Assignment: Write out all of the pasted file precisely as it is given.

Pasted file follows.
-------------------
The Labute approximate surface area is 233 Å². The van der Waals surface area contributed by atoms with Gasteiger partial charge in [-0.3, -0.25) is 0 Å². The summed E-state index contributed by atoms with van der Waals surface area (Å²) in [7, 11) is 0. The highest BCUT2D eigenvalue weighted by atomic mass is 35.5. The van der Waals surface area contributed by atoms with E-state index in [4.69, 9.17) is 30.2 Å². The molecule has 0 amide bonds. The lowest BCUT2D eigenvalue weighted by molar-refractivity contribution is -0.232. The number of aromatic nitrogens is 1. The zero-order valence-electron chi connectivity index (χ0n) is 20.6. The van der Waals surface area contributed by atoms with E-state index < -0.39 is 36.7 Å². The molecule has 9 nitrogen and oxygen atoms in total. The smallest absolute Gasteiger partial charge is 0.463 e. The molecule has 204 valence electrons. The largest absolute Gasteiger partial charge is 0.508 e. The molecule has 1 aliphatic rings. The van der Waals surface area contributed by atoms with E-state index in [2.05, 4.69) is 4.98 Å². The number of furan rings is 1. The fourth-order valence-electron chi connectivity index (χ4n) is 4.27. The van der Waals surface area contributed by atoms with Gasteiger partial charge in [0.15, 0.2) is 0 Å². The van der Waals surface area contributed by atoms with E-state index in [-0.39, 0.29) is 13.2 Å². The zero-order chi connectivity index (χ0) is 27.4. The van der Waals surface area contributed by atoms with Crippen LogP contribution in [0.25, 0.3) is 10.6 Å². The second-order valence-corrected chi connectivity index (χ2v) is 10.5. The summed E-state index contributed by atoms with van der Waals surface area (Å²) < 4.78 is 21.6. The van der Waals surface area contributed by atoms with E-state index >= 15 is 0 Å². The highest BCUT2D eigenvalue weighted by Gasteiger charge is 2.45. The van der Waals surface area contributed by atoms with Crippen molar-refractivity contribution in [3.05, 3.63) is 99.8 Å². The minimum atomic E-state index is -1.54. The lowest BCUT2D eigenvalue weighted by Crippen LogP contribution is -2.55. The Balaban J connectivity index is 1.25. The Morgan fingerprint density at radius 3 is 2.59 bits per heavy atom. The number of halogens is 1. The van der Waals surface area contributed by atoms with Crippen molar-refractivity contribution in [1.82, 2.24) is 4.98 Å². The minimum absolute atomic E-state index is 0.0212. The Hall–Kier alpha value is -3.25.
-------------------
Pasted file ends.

The Labute approximate surface area is 233 Å². The van der Waals surface area contributed by atoms with Gasteiger partial charge in [-0.3, -0.25) is 0 Å². The summed E-state index contributed by atoms with van der Waals surface area (Å²) in [7, 11) is 0. The highest BCUT2D eigenvalue weighted by atomic mass is 35.5. The van der Waals surface area contributed by atoms with E-state index in [4.69, 9.17) is 30.2 Å². The molecule has 0 amide bonds. The lowest BCUT2D eigenvalue weighted by molar-refractivity contribution is -0.232. The number of aromatic nitrogens is 1. The zero-order valence-electron chi connectivity index (χ0n) is 20.6. The van der Waals surface area contributed by atoms with E-state index < -0.39 is 36.7 Å². The molecule has 9 nitrogen and oxygen atoms in total. The smallest absolute Gasteiger partial charge is 0.463 e. The molecule has 204 valence electrons. The largest absolute Gasteiger partial charge is 0.508 e. The molecule has 1 aliphatic rings. The van der Waals surface area contributed by atoms with E-state index in [2.05, 4.69) is 4.98 Å². The number of furan rings is 1. The fourth-order valence-electron chi connectivity index (χ4n) is 4.27. The van der Waals surface area contributed by atoms with Gasteiger partial charge in [0.15, 0.2) is 0 Å². The van der Waals surface area contributed by atoms with E-state index in [-0.39, 0.29) is 13.2 Å². The zero-order chi connectivity index (χ0) is 27.4. The van der Waals surface area contributed by atoms with Crippen LogP contribution in [0.25, 0.3) is 10.6 Å². The second-order valence-corrected chi connectivity index (χ2v) is 10.5. The summed E-state index contributed by atoms with van der Waals surface area (Å²) < 4.78 is 21.6. The van der Waals surface area contributed by atoms with E-state index >= 15 is 0 Å². The highest BCUT2D eigenvalue weighted by Gasteiger charge is 2.45. The van der Waals surface area contributed by atoms with Crippen molar-refractivity contribution in [3.05, 3.63) is 99.8 Å². The minimum atomic E-state index is -1.54. The lowest BCUT2D eigenvalue weighted by Crippen LogP contribution is -2.55. The Balaban J connectivity index is 1.25. The Morgan fingerprint density at radius 3 is 2.59 bits per heavy atom. The number of halogens is 1. The van der Waals surface area contributed by atoms with Crippen molar-refractivity contribution in [1.82, 2.24) is 4.98 Å². The minimum absolute atomic E-state index is 0.0212. The Hall–Kier alpha value is -3.25.